The Use of Satire in the Play the Importance of being Serious
“The Importance of Being Earnest” is a play written by Oscar Wilde originates from its comedic and thematic immensity from the way in which it overturns the values of daily life. This play is an intelligent satire of the Victorian society. You can read the constant pokes of fun at conventionally serious topics like love, death, and religion, while simultaneously handling inconsequentialities. The circumstance in which Oscar Wilde was writing was characterized by Victorian values of its time. The era was named after Queen Victoria of England, who reigned from 1837 to 1901, which saw expanded riches, political strength and strict cultural standards. The principles of conduct that was created during this time affected one’s social standing, and how individuals should carry themselves in a socially adequate manner. During the Victorian Period, it was hard to differentiate between what conduct was approved among the different classes.
In the Victorian Era, women were seen as vulnerable and weak, however they were more nurturing than a man was. Women were expected to run the family household like cleaning and raising the kids. However, Men were observed as grounded and stronger. Men were considered more qualified to run and manage businesses and governmental offices. Each gender role had a strict arrangement of expectations that dictated how each gender was viewed and how they were expected to behave.
Class-division was especially clear during this time, from the haves and the have nots. This era was also known for the expansion in industry, many white collar class families were beginning to move into higher society. To do as you were expected to do was a large social pressure, the need to adjust themselves in speech and behavior was such a huge pressure that the male characters felt they had to lie to fit in. In contrast, if an individual was from the lower classes were seen as ‘deservingly poor’ and were dealt with cruelly and were dismissed easily. The viewpoint was that they were in poverty as a result of bad decisions.
Society not just influences the manner in which family members and friends are to be held, but in addition, society influences your romantic interests and marriages. Cecily a character in this satire is a young woman who is being courted by Alegrnon, she boldly says “I pity a poor married woman whose husband is not called Ernest” (Wilde, 1895). She speaks to how a large portion of the young girls during the Victorian Era prioritized names and titles before how a man will treat a woman in marriage.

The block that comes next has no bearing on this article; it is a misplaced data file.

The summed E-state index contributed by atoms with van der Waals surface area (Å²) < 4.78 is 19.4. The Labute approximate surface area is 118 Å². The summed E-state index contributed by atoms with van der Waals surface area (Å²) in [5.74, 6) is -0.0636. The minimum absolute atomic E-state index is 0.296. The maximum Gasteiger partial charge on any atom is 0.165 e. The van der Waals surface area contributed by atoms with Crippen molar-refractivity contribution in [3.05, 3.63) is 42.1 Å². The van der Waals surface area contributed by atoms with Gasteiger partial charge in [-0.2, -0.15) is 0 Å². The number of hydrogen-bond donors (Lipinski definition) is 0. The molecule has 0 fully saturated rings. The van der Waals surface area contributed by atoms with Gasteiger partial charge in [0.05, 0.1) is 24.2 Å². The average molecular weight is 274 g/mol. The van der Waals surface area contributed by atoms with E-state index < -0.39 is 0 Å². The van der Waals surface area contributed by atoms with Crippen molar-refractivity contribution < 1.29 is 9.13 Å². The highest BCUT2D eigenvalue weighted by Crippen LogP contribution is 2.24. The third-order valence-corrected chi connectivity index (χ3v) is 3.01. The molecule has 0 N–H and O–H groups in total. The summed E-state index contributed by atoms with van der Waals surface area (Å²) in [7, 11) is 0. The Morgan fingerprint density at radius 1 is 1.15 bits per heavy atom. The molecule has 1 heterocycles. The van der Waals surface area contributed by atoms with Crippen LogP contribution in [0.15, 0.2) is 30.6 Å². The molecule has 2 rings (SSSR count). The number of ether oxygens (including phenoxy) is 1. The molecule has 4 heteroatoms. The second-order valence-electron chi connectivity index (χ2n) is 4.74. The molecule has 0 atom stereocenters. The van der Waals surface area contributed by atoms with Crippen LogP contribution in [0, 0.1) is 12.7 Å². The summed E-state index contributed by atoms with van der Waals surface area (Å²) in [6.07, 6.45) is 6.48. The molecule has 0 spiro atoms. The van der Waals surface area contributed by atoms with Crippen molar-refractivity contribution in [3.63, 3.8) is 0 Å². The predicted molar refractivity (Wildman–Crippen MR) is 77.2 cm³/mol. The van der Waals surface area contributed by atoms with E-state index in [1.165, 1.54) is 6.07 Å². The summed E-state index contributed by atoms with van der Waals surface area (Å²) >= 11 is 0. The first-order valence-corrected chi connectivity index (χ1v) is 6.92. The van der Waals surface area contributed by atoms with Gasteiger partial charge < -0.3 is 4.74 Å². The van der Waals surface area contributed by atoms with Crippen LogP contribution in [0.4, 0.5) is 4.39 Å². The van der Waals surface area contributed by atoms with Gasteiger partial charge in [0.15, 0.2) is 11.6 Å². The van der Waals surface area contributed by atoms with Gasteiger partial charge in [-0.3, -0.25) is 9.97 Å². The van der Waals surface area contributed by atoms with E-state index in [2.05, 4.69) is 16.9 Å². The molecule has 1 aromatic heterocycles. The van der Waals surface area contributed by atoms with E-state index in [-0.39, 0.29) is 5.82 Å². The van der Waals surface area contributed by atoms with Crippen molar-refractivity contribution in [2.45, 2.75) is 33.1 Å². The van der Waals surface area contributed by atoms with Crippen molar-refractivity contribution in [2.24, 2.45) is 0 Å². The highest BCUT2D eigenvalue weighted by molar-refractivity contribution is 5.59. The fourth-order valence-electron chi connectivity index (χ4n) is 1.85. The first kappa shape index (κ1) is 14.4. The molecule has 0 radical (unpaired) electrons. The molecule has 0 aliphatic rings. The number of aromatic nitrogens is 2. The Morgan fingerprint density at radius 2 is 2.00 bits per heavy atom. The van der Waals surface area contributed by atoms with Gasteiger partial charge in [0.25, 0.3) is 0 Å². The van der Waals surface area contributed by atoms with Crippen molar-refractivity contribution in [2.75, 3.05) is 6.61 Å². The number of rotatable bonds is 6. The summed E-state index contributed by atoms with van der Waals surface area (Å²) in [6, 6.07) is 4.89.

This play has many examples of behavioral standards and class divisions. A light is shred on these expectations and how ridiculous they can be. As an example Algernon and Lift feel they need to make up phony identities to portray themselves as worthy and to seem as a prefect image of what society wants them to be. Event invitations and formal parties shaped their social lives, and we discover how important it was for them in the play. Algernon even expresses that Jack is careless because he did not send Algernon a dinner invitation to Lady Bracknell’s home. He describes Jacks actions as unwise and annoying but both Algernon and Jack are similar since both parallel to each other. jack lives a double life while Algernon uses a pretend friend to avoid social obligations.
In the Victorian Era, it was critical to wed inside your own social class and if possible to gain riches through this marriage. Lady Bracknell is self-righteous and inferring, She demands to be obeys. Lady Bracknell disapproves and is dismissive towards Algernon when he announces he is engaged to Cecily.
In any case, when Lady Bracknell discovers that Cecile is about to inherit of large inheritance, she changes her mind in a comedic way. This shows us how distorted high society’s socialites were. The significance of such shallow things makes her disregard the significance of joy rather on social status. Although Algernon is smart, He invents a fake friend named, “Bunbury,” that he uses as an excuse to get out of boring or as a scapegoat to leave social events he does wish to stay.
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The use of satire in the play the importance of being serious. (2021, May 24).
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